Influenza and Influenza-Associated Pediatric Mortality FAQs
Frequently Asked Questions
Influenza (“the flu”) is a respiratory illness caused by the influenza virus. Seasonal influenza illness is typically caused by influenza A virus subtypes H1N1 or H3N2, or by influenza B or C viruses. Influenza A and B viruses cause yearly epidemics—typically in the winter months—in the Northern Hemisphere. Most people with influenza illness recover on their own in about 5-7 days; however, some individuals develop serious complications or die from influenza.
An influenza-associated pediatric death is a death in a child under 18 years of age resulting from a clinically compatible illness that is confirmed to be influenza by an appropriate laboratory or rapid diagnostic test. Influenza-associated pediatric mortality is reportable by law to the health department. Influenza deaths in other age groups are not reportable in Texas.
Yes, influenza is very contagious. Most healthy adults who are ill with influenza may be able to infect other people beginning 1 day before symptoms develop and up to 5 to 7 days after becoming sick. Children and persons with weakened immune systems might be able to infect other for even a longer period of time. The virus can also be spread by people who are infected but have no symptoms.
Influenza viruses can be spread by large respiratory droplets generated when an infected person coughs or sneezes in close proximity to an uninfected person. Sometimes influenza viruses are spread when a person touches a surface with influenza viruses on it (e.g., a door knob), and then touches his or her own nose or mouth.
Influenza usually comes on suddenly, one to four days after the virus enters the body, and may include these symptoms:
Fever or feeling feverish/chills
Runny or stuffy nose
Tiredness (can be extreme)
Muscle or body aches
Among children, otitis media (ear infection), nausea, vomiting, and diarrhea are common. Some persons who are infected with the influenza virus do not have symptoms.
Most people who develop influenza illness will recover on their own with bed rest and do not need medication. Antiviral medications can shorten the duration and severity of illness if given within the first 48 hours of the illness. These medications are usually prescribed to persons who have a severe illness or to those who are at higher risk for developing serious illness or complications due to influenza.
Anyone can get sick with influenza. It is estimated that approximately 5%-20% of the population gets the flu each year. Some people are more likely to develop complications from their influenza illness, leading to hospitalization or even death. People who seem to be at higher risk for complications from the flu include:
Children < 5 years of age, especially children < 2 years of age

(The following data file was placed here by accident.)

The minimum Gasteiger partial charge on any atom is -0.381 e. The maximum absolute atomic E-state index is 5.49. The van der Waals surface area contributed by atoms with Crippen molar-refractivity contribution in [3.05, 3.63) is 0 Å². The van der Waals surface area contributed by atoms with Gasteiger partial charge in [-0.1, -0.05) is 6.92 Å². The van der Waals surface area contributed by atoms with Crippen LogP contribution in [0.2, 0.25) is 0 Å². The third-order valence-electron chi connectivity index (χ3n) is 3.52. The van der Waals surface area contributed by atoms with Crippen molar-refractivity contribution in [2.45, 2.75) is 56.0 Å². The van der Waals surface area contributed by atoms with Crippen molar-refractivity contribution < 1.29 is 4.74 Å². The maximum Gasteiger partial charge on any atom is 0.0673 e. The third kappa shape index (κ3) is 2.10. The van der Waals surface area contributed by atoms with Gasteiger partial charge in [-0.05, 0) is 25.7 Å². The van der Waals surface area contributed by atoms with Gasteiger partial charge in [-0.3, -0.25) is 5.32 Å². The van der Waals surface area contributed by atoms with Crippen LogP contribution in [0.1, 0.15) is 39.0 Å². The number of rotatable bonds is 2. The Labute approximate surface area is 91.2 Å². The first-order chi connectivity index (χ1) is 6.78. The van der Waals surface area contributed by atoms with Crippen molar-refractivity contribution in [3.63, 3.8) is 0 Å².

Adults aged 65 years or older
American Indians and Alaskan Natives
Persons with certain medical conditions including asthma, neurological and neurodevelopmental conditions, chronic lung disease, heart disease, diabetes and other endocrine disorders, liver or kidney disorders, blood disorders, and metabolic disease
Persons with a weakened immune system (e.g., HIV/AIDS, cancer, chronic corticosteroid treatment)
People younger than 19years of age who are receiving long-term aspirin therapy
Persons who are morbidly obese
Healthy individuals exposed to someone with influenza should monitor themselves for a few days to see if they develop symptoms. If symptoms develop, these individuals will usually recover on their own without medical treatment. Individuals at higher risk of complications who have close contact with someone with influenza should contact their medical provider as soon as possible after exposure. The medical provider will determine whether antiviral medications should be given to prevent disease.
Most people will get sick within 1 to 4 days after exposure to the virus; however, some people will not develop symptoms.
A new influenza vaccine is available each year, typically beginning in August or September. The influenza vaccine has three components: an influenza A (H1N1) strain, an influenza A (H3N2) strain, and an influenza B strain. Yearly influenza vaccination is recommended for all persons 6 months of age and older. Persons should seek vaccination as early as possible because once vaccinated, it takes about two weeks for the body to mount a protective immune response. That said, it is never too late in to get an influenza vaccine because influenza viruses circulate year-round. Getting a flu vaccine every year is the best way to prevent influenza and related complications.
In Texas, most individual cases of influenza are not reportable by law to the health department; however, deaths from influenza in children under the age of 18 years (i.e., influenza-associated pediatric deaths) are reportable within one working day. Influenza outbreaks and infections with variant or novel influenza strains are also reportable. All proven or suspected influenza-associated pediatric deaths, outbreaks, and variant or novel influenza cases are investigated by the health department.
Ill children and adults should stay home and away from well persons until they are fever free for at least 24 hours without the use of fever-reducing medications.
General steps you can take to avoid influenza illness include:
Get vaccinated for influenza every year
Wash hands frequently with soap and water, especially after coughing or sneezing
Use alcohol-based hand sanitizers when facilities are not available for hand washing
Cover coughs and sneezes with disposable tissues or your arm/sleeve
Avoid touching your eyes, nose, or mouth
Avoid close contact with people who are sick
When you are sick, limit contact with others and stay home until fever free for 24 hours without the use of fever-reducing medications
Take antiviral medications if prescribed by your doctor